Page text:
UN Secretary-General Antonio Guterres will visit Bangladesh on Sunday with World Bank President Jim Yong Kim to assess needs for dealing with hundreds of thousands of Rohingya refugees who fled from Myanmar, leading to a humanitarian crisis.
The two-day visit will "highlight the generosity of Bangladesh in hosting the largest refugee influx of 2017 and the need of the international community to do more," said a statement from the UN.
From August to December 2017, more than 700,000 ethnic Rohingya, a Muslim minority, fled an offensive by Myanmar troops launched in reprisal for attacks on border posts said to have been carried out by Rohingya terrorists.
The United Nations said the visitors would "lay the groundwork for further dialogue" with Bangladesh on medium-term planning for the refugees and on the need for "comprehensive solutions" to their plight.
In Dhaka, the two visitors will meet with Prime Minister Sheikh Hasina and other top officials.
On Monday, Guterres and Kim will visit refugees and aid workers at the Cox's Bazar encampment on the southeastern coast.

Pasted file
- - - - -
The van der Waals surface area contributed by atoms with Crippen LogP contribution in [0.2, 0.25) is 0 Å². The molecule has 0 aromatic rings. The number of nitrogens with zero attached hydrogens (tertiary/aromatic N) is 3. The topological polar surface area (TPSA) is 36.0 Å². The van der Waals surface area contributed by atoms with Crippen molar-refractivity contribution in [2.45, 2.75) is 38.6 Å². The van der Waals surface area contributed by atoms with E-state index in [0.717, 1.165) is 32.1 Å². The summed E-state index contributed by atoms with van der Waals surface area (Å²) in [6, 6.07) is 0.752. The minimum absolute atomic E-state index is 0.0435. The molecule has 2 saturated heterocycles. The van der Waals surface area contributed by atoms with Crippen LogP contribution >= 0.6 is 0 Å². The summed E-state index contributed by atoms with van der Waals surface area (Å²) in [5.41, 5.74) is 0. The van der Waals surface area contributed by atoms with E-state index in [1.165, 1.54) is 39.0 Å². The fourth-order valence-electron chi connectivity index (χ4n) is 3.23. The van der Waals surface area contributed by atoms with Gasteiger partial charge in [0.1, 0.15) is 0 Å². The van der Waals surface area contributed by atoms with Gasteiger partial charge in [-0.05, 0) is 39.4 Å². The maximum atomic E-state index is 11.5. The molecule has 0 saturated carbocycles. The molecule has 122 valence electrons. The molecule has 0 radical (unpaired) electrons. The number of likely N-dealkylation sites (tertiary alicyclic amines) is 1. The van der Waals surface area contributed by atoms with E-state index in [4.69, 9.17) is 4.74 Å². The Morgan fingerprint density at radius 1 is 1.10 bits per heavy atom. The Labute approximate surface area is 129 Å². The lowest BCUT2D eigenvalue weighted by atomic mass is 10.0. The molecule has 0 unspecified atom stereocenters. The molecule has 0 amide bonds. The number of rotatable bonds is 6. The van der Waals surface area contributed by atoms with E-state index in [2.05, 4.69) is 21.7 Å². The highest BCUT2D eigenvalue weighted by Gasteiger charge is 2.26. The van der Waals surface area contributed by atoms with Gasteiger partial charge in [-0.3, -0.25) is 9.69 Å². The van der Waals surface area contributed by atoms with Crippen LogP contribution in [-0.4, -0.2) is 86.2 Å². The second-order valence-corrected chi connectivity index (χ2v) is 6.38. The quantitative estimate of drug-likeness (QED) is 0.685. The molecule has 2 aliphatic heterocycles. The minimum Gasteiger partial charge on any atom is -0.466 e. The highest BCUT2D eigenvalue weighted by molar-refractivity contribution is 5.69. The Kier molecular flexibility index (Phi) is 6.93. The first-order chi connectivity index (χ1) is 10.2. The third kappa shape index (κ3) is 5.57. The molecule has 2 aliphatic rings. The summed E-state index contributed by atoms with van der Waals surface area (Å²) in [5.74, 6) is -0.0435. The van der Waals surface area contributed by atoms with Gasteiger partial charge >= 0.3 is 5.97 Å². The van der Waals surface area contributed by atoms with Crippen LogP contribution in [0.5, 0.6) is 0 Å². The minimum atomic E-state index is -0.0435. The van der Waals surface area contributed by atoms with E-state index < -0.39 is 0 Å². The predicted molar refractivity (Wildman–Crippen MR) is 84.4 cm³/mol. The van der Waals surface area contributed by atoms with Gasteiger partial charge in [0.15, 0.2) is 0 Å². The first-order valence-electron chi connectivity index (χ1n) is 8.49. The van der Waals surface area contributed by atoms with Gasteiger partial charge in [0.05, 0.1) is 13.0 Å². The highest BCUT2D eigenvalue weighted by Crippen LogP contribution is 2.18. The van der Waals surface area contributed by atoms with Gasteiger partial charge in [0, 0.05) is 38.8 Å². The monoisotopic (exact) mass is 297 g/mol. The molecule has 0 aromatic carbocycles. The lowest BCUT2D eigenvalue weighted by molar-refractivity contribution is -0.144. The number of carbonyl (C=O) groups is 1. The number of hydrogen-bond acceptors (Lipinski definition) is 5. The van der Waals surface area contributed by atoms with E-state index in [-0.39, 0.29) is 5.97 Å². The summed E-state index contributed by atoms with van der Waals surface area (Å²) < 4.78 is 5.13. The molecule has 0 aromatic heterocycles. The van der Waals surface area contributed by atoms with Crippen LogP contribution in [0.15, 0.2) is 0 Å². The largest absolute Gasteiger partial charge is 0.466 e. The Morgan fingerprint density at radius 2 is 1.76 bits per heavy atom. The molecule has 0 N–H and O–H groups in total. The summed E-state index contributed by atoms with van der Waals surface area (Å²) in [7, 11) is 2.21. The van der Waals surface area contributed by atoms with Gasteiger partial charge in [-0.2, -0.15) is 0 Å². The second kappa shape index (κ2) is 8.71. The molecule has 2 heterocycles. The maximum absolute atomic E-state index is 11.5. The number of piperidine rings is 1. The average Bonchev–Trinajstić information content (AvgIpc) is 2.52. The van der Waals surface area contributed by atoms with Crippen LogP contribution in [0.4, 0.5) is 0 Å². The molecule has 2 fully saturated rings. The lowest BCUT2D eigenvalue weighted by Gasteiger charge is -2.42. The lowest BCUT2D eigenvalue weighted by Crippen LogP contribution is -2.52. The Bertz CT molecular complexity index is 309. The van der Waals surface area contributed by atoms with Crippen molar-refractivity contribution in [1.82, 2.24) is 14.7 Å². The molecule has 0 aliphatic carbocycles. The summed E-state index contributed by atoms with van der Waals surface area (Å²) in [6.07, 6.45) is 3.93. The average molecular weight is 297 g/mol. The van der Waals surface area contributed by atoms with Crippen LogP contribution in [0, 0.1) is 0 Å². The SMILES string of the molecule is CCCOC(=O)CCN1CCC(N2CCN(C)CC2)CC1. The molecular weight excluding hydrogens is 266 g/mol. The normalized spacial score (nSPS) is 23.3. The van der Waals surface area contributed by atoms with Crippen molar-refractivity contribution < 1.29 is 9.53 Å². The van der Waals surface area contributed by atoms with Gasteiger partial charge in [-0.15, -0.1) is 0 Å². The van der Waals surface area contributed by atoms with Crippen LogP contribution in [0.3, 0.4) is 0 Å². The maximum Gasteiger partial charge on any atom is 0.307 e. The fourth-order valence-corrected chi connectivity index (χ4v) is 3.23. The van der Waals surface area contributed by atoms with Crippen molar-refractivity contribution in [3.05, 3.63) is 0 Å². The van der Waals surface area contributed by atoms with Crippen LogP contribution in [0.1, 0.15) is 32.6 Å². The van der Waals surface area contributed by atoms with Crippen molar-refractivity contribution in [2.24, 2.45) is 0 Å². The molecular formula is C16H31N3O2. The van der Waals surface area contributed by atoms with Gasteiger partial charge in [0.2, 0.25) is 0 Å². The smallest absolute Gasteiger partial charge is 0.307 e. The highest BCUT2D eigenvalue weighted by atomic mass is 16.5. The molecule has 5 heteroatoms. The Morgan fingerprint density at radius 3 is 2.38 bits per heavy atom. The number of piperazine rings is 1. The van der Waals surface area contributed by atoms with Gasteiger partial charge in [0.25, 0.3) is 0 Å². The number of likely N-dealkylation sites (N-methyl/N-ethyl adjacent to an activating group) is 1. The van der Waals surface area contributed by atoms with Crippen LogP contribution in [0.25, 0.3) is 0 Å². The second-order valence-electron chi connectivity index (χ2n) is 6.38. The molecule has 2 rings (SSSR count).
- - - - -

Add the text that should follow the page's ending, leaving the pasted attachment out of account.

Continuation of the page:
The delegation also includes UN High Commissioner for Refugees Filippo Grandi and Natalia Kanem, executive director of the UN Population Fund.
They will study prospects for "a safe, voluntary and dignified return" of refugees to Myanmar, the UN said.
The world body has demanded an end to the Myanmar military operations, unfettered access to the western Myanmar region from which the refugees fled, and a peaceful and organized return of the Rohingya to their home region of the Buddhist-majority country.
The Security Council visited Myanmar and Rakhine state in early May, meeting with refugees who gave detailed accounts of killings, rape and torching of villages at the hands of Myanmar's military.
Myanmar has vehemently denied allegations by the US, United Nations and others of ethnic cleansing.